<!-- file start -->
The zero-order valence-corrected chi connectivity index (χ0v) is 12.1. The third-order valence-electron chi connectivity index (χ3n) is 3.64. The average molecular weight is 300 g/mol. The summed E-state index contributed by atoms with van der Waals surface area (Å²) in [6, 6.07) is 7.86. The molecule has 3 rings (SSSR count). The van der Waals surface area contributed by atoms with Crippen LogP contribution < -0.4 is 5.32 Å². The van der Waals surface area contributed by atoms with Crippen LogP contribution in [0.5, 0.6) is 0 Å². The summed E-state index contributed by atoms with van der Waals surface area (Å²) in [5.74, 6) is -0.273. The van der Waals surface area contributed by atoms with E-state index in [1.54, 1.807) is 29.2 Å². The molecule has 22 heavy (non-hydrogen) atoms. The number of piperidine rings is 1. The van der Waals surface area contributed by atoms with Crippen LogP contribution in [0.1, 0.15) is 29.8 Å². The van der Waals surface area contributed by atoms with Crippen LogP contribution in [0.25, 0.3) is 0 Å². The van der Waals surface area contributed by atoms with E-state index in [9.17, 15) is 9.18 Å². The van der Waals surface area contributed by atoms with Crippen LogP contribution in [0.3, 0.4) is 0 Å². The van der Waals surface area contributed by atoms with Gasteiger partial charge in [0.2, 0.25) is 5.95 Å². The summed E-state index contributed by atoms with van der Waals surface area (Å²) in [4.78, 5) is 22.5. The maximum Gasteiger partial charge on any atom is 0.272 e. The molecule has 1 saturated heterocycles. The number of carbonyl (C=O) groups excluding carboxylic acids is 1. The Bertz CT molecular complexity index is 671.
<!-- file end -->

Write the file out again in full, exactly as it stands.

The zero-order valence-corrected chi connectivity index (χ0v) is 12.1. The third-order valence-electron chi connectivity index (χ3n) is 3.64. The average molecular weight is 300 g/mol. The summed E-state index contributed by atoms with van der Waals surface area (Å²) in [6, 6.07) is 7.86. The molecule has 3 rings (SSSR count). The van der Waals surface area contributed by atoms with Crippen LogP contribution < -0.4 is 5.32 Å². The van der Waals surface area contributed by atoms with Crippen LogP contribution in [0.5, 0.6) is 0 Å². The summed E-state index contributed by atoms with van der Waals surface area (Å²) in [5.74, 6) is -0.273. The van der Waals surface area contributed by atoms with E-state index in [1.54, 1.807) is 29.2 Å². The molecule has 22 heavy (non-hydrogen) atoms. The number of piperidine rings is 1. The van der Waals surface area contributed by atoms with Crippen LogP contribution in [0.1, 0.15) is 29.8 Å². The van der Waals surface area contributed by atoms with Crippen LogP contribution in [0.25, 0.3) is 0 Å². The van der Waals surface area contributed by atoms with E-state index in [9.17, 15) is 9.18 Å². The van der Waals surface area contributed by atoms with Crippen LogP contribution in [0.3, 0.4) is 0 Å². The van der Waals surface area contributed by atoms with Gasteiger partial charge in [0.2, 0.25) is 5.95 Å². The summed E-state index contributed by atoms with van der Waals surface area (Å²) in [4.78, 5) is 22.5. The maximum Gasteiger partial charge on any atom is 0.272 e. The molecule has 1 saturated heterocycles. The number of carbonyl (C=O) groups excluding carboxylic acids is 1. The Bertz CT molecular complexity index is 671.